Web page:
Program in Cell and Tissue Engineering


The program seeks to develop engineering technologies using biomaterials, nanotechnology, microfabrication, and biophysical methods to study stem cells and how they form tissues and organs.  Because the formation of functional tissues is relevant in a number of clinical regenerative medicine settings, this program interacts with many of the other programs within the IRM to provide enabling technologies.


  • Researchers at Penn pioneered studies that discovered that physical forces can guide stem cell fates.
  • Researchers are investigating how biomaterial properties can be used to enhance stem cell function.
  • Scientists are developing engineered heart microtissue as a platform for screening drugs for cardiac safety.


  • Investigators are developing novel biomaterials to enhance stem cell expansion, differentiation, and delivery for therapeutic applications.
  • Scientists are developing bioreactors to guide stem cells to form functional tissues including heart, cartilage, bone, and liver.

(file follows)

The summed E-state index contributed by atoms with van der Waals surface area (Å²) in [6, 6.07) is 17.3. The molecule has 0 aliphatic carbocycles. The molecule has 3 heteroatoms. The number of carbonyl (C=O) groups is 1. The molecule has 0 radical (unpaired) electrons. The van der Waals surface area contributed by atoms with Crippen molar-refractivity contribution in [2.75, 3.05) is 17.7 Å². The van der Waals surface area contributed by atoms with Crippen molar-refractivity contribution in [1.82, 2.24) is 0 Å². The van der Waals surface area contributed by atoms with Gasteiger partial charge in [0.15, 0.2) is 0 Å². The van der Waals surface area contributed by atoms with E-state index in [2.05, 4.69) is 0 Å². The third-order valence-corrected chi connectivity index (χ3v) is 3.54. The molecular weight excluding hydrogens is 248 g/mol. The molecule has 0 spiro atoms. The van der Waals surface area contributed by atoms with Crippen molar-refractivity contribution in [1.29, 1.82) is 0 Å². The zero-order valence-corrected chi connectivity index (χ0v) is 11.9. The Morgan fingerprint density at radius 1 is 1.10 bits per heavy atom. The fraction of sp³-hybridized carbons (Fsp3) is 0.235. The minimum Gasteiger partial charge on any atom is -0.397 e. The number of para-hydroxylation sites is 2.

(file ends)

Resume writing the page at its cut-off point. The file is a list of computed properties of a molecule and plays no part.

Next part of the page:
• Nanotechnologies are being developed that can guide stem cell behaviors. 

“Bioengineering is the application of engineering methodology to cells, tissues and molecules. My engineering background allows me to bring a different skill set and integrate bioengineering within different research areas such as those in cardiac, lung, epithelial and digestive regeneration and stem cell research.”
Christopher S. Chen, M.D., Ph.D., is Director IRM Program in Cell and Tissue Engineering, and Skirkanich Professor of Innovation in Bioengineering.  Dr. Chen developed micro- and nanofabrication tools for applications in cell and tissue engineering, and used these to discover that mechanical forces are important for stem cell and blood vessel cell development.